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Turisas

In between the moshpits, swimming and drinking at 70.000 tons of metal 2016, I was able to interview Mathias and Jussi from the Finnish metal band Turisas. We sat in one of the cabins and I was given about 15 minutes time to ask them the questions from my list.

There are bands that look up to you and get inspiration from your music, but are there any bands that do the same for you?
Mathias: Inspiration is the most critical when you’re growing up, and of course there’s inspiration around you when you have to work on something but I think the ground work is done before you even release an album. With us it was mostly a combination of Amorphis, pioneering folk and death metal, but also the British Bal-Sagoth in many ways which is very keyboard driven metal with very progressive song writing.
Jussi: Yeah, it was a one of a kind thing. There was no band doing anything similar at the time, it was very unique.

What is your view on labels given to bands? Can you find yourself in the label of folk metal that was given to you?
Mathias: I guess you need some kind of category. Like in a plane, if you want to watch a movie you’ll want to know if it’s a comedy or a drama or whatever. Of course not all films can be boxed into that and the same with bands. I kind understand it but I think it’s important for us to you know, not label ourselves too much and let the listeners do that. Because our approach has always been to keep an open mind and whatever our last album was like shouldn’t nail us down too much in what we want to do in the future. And I guess every band has a different approach. You’ll have bands that say “this is who we are, this is what we’re going to do”. That’s very solid and easy but that’s something the band is about for us, not knowing what we’re going to sound like on the next album. For us it’s very hard and unnecessary even to get into a discussion of what our band is like because for us it’s only a matter of: “Is it good or is it not good?”.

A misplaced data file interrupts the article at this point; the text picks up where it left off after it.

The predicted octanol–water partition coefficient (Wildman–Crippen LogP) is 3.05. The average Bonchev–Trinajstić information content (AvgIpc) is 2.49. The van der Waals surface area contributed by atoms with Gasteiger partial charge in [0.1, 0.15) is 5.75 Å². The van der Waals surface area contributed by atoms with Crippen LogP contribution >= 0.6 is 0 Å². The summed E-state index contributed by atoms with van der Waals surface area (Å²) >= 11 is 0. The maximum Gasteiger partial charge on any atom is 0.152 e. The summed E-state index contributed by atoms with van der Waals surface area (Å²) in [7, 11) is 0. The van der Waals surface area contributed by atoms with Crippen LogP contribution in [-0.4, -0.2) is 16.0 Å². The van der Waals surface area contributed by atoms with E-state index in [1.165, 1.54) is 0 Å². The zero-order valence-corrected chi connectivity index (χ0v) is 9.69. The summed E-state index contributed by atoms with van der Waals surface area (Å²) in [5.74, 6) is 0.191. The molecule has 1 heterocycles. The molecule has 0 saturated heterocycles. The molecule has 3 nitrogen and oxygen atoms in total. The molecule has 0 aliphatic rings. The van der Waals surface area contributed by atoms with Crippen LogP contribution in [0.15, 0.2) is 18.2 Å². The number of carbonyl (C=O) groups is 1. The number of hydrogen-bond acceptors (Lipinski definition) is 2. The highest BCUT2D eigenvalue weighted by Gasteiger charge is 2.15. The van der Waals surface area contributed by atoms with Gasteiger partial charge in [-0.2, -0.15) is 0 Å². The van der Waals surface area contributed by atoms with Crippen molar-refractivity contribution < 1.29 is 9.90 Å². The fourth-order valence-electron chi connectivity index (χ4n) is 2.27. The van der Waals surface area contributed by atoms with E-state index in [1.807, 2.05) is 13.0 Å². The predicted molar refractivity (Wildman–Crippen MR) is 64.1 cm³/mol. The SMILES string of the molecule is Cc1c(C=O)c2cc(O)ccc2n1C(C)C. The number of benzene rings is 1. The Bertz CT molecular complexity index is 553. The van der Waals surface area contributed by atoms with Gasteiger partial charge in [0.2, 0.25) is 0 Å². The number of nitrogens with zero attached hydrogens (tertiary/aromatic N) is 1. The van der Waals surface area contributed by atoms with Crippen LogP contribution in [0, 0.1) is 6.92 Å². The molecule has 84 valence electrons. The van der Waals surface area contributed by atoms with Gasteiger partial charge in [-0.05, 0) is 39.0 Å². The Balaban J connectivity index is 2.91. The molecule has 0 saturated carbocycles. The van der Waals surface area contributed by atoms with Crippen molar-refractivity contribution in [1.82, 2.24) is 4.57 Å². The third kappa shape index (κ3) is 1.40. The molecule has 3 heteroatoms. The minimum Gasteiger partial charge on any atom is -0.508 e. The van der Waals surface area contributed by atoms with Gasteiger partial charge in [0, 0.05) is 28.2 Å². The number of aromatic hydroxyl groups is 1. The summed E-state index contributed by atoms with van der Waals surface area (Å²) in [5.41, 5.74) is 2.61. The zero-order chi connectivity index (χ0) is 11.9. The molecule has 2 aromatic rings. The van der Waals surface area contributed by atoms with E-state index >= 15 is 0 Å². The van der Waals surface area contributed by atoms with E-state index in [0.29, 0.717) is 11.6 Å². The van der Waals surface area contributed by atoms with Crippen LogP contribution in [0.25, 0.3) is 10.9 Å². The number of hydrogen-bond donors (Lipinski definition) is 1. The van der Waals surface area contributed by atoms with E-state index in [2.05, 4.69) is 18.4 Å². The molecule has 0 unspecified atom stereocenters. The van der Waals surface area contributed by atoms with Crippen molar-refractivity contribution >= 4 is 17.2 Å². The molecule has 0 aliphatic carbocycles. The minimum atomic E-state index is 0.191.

Do you ever find yourself listening to your own music and thinking “I should have done this or that better”?
Jussi: We usually don’t have to do that after the release. We hear it so much when it’s in the mixing stage. Maybe I just listen to it once after everything has been mastered, just to hear what it’s like. But then after a while, when you listen to it after maybe two months, it sounds different than the image you had of it when it was made.
Mathias: Sometimes for some other work there comes a time you have to listen through your older work to see what you did and pull out the master, take out the vocals and see what’s happening in the background for whatever reason. I’ve actually been doing that the week before coming here. It’s kind of weird to go back to an album like The Varangian Way and take it down into pieces and see what you were doing and how it was built up. Because there’s so much you forget because you don’t actively listen to your own music. Even when we play the songs live it’s very different because we concentrate more on performing than on the listening.